County seeks bids for Summit Stage privatization contract |

County seeks bids for Summit Stage privatization contract

Caddie Nath

Summit County government officials have released a controversial request for proposals (RFP) from private companies interested in taking over operations of the Summit Stage.

The call for bids on the contract outlines a three- to five-year agreement that would aim to reduce operating costs of the free bus system while retaining all “qualified” employees, improving training and increasing efficiencies.

It’s the first step toward privatizing the publicly funded service, an option the Summit Board of County Commissioners have been exploring in response to a budget shortfall and change in management within the system.

“Once we get the bids back, that will really be the first time we know whether this is worth continuing to look at or not,” assistant county manager Thad Noll said. “We’ve had the Summit Stage for going on 20 years now, and it’s time to take a look and make sure there are not other options that could sustain (it) into the future by creating a little more efficiency within the department.”

Bids are due back by 1 p.m. August 12.

Under a privatization contract, the county would maintain responsibility for the high-level decisions regarding the transit system, including the frequency of buses and the structure of routes, while the private operator would take over day-to-day management responsibilities, such as employee training and schedules.

But the proposal has been hotly contested by Stage drivers and some local residents, who have put together a petition against it that is now more than 1,000 signatures strong.

“Transit faces tough decisions all over the U.S., but privatization is not the answer,” former driver and local drivers union president Cathy Brosius stated in an email to the Summit Daily. “The depth of experience and insight among drivers at the Stage could be better used to explore solutions.”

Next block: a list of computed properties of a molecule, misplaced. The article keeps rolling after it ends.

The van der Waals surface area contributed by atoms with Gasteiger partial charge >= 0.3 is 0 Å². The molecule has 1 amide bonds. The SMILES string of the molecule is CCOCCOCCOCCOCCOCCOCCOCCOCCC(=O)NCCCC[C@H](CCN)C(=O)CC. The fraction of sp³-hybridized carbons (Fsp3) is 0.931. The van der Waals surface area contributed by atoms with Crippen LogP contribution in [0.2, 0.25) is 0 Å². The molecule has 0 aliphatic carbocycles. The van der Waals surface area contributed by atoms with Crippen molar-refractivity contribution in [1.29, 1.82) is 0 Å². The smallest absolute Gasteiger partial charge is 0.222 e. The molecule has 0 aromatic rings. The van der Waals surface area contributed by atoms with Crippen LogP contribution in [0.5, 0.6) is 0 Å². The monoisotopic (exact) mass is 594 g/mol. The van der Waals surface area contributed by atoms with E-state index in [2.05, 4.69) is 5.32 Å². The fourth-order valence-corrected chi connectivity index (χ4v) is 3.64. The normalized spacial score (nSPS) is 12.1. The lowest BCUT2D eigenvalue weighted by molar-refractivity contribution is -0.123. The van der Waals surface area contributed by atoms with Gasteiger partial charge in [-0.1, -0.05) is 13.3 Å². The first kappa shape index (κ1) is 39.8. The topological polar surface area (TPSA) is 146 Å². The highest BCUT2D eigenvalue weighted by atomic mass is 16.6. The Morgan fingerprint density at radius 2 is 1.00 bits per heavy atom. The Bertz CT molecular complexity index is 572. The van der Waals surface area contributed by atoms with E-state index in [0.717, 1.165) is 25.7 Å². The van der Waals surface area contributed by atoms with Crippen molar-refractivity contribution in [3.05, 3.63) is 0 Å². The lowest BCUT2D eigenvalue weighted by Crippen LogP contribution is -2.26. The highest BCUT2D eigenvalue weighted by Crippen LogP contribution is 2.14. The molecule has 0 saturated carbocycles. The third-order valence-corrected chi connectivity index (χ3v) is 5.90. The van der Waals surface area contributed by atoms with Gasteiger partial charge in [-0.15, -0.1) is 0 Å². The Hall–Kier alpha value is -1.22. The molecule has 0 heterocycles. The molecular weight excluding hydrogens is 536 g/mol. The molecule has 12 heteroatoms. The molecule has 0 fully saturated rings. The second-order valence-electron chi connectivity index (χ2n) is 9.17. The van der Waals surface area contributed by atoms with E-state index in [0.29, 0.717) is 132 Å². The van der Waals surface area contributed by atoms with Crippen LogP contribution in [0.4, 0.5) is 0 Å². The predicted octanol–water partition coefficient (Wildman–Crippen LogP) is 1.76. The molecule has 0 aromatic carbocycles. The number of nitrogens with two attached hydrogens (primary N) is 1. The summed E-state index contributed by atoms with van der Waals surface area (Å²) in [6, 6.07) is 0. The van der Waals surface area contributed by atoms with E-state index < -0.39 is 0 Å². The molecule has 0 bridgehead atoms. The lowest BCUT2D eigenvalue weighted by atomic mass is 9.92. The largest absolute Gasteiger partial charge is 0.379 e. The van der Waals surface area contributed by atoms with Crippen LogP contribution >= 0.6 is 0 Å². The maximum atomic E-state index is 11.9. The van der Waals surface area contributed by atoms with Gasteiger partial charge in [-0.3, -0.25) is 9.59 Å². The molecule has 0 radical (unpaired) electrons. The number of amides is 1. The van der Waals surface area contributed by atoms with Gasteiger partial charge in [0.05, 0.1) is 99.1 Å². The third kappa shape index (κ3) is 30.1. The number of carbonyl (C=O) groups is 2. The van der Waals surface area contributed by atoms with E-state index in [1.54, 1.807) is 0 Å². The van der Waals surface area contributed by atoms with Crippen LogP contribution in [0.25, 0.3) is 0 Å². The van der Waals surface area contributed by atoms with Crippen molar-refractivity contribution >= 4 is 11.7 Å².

Brosius, and others who oppose privatization, say they’re concerned about the impacts to the system’s current employees if an outside company takes over.

But county officials hold that jobs and pay will be continued through any future management transitions, and the RFP states that maintaining “a balanced economic package by offering comparable compensation and benefits package to (that of the) current labor union,” is a key goal of the procurement of services from a contractor.

“They’ll need to keep all of the drivers that are qualified that pass their background checks,” Noll said. “In our conversations with various contract providers, that’s a standard practice that they all do. They all want experienced drivers because the drivers know the routes and know the terrain.”

The RFP indicates county officials will evaluate bids submitted by the due date and will negotiate a final agreement with the bidder that comes back with the highest-ranked proposal.

If commissioners decide to proceed with privatizing the system, it could be under the management of a private company by the fall.

Officials confirmed that there have already been conversations with First Transit Services, a private company with a fleet maintenance arm that took over maintenance operations on all county vehicles several years ago.

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